4. Other diagnostic radiological features of Ankylosing spondylitis are:
      1. Bilateral symmetrical Sacroilitis (most specific)
      2. Enthesitis (earliest pathological change)
      3. Uncommon involvement of small joints of hand and feet.
  1. GOUT
    It is a metabolic disorder characterized by hyperuricemia and deposition of positively birefringent monosodium urate (msu) crystals in the form of tophi in periarticular soft tissues including synovium, articular cartilage, joint capsule, ligaments, bursae and even intraosseously.
    Primary gout occurs due to enzyme hgptrase deficiency or increased pprp synthatase activity or it can be idiopathic (99%).
    1. Complete hgprtase deficiency = lysch nyhen syndrome (gout + self mutilation + mental retardation).
    2. Partial hgptrase deficiency = kelly-segmiller syndrome (gout with nephritis)
    3. Secondarygout is seen in myeloproliferative disorders, blood dyscrasias, von gierke disease, crf, drugs, etc.
Clinical stages include:
  1. Asymptomatic hyperuricemia (levels of uric acid correlate with the symptoms)
  2. Acute gouty arthritis—no distinct radiological features except for joint effusion (earliest sign), soft tissue swelling and rarely erosions.
  3. Chronic tophaceous gout-characterized by radiological features like:
    1. Absence of osteoporosis
    2. Absence of joint space involvement (until late in disease)
    3. Gouty tophi
    4. Eccentric non-periarticular erosions with sclerotic rim
    5. An "overhanging" bony edge along the bony contour (hallmark)
    6. Chondrocalcinosis
    7. Elbow= olecranon bursa 'rising sun' sign
    8. Knee = pseudotumor
    9. Punched out bony lesions
    10. Intervertebral disc calcification
    11. Aural calcification
    CPPD arthropathy may be asymptomatic, acute, subacute, or chronic or cause acute synovitis superimposed on chronically involved joints.
    1. Other clinical manifestations of cppd deposition include
      1. Induction or enhancement of peculiar forms of osteoarthritis;
      2. Induction of severe destructive disease that may radiographically mimic
      3. Neuropathic arthritis
      4. Production of symmetric proliferative synovitis, clinically similar to rheumatoid arthritis and frequently seen in familial forms with early onset;
      5. Intervertebral disk and ligament calcification with restriction of spine mobility, mimicking ankylosing spondylitis (also seen in hereditary forms); and rarely spinal stenosis (most commonly seen in the elderly).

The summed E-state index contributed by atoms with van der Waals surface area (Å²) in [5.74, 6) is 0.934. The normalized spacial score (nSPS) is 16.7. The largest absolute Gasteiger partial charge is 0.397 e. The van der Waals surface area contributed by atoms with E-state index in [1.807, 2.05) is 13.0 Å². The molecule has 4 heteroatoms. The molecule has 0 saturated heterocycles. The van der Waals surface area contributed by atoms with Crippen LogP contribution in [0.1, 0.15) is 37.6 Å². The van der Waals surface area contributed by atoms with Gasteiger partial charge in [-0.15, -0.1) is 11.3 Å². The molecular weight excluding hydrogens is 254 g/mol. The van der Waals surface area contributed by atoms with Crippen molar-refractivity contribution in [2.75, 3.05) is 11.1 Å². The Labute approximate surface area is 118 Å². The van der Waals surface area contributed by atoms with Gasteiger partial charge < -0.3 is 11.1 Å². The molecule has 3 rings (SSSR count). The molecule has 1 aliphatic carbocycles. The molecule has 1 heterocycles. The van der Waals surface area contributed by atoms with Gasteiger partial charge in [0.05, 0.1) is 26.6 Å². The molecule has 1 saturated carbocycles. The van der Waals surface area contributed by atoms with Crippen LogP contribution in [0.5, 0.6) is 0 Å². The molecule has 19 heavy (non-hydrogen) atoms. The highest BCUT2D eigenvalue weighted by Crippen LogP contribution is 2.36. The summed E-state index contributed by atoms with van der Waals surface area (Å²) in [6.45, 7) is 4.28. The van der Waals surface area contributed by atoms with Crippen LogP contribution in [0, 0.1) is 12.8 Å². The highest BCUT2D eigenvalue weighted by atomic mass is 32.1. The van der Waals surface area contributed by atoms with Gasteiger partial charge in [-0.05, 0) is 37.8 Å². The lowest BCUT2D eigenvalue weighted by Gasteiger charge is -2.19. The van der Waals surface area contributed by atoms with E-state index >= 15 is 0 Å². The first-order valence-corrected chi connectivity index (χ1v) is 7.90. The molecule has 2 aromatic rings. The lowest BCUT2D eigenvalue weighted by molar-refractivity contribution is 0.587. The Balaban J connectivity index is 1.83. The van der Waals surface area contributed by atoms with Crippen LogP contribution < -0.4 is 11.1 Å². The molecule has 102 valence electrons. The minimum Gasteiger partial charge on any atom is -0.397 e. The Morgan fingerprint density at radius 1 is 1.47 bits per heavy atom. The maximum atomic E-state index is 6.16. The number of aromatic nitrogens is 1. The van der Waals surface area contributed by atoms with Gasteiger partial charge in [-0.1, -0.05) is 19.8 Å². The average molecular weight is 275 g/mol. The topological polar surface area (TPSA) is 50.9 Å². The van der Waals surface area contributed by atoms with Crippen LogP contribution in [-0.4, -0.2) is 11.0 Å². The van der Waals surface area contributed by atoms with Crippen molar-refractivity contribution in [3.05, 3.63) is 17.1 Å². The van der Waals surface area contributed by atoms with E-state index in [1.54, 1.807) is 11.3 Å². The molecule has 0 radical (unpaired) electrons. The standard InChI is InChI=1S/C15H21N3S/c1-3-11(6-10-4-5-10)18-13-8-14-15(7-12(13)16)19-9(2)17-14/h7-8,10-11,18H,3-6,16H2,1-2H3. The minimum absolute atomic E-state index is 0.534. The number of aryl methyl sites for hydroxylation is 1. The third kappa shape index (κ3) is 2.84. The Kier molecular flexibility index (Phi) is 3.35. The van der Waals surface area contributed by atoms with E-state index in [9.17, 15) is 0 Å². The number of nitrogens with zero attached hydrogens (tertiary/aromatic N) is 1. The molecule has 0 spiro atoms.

6. The knee is the joint most frequently affected in cppd6 arthropathy. Other sites include the wrist, shoulder, ankle, elbow, and hands. 
      7. Rarely, the temporomandibular joint and ligamentum flavum of the spinal canal are involved.
      8. If radiographs reveal punctate and/or linear radiodense deposits in fibrocartilaginous joint menisci or articular hyaline cartilage (chondrocalcinosis), the diagnostic certainty of cppd is further enhanced.
      9. Definitive diagnosis requires demonstration of typical crystals in synovial fluid or articular tissue.
      10. In the absence of joint effusion or indications to obtain a synovial biopsy, chondrocalcinosis is presumptive of cppd deposition. One exception is chondrocalcinosis due to caox7 in some patients with chronic renal failure.
  2. Paget’s disease of bones
    Paget’s disease is a chronic skeletal disease characterized by disordered and exaggerated bone remodeling, affecting order individuals.
    Sites: (usually polyostotic and asymmetric) pelvis > lumbar spine > thoracic spine > proximal femur > calvarium > scapula > distal femur > proximal tibia > proximal humerus.
    1. Radiological features:
      1. Skull:
        1. Widened diploic spaces
        2. Osteoporosis circumscripta
        3. "Cotton wool" appearance (mixed lytic and blastic pattern of thickened calvarium) and
        4. Basilar impression
      2. Long bones:
        "candle flame"/"blade of grass" lysis originating in subarticular site
      3. Spine:
        1. "picture-frame" vertebra,
        2. "bone with bone" appearance
        3. "ivory" vertebra
        4. Ossification of spinal ligaments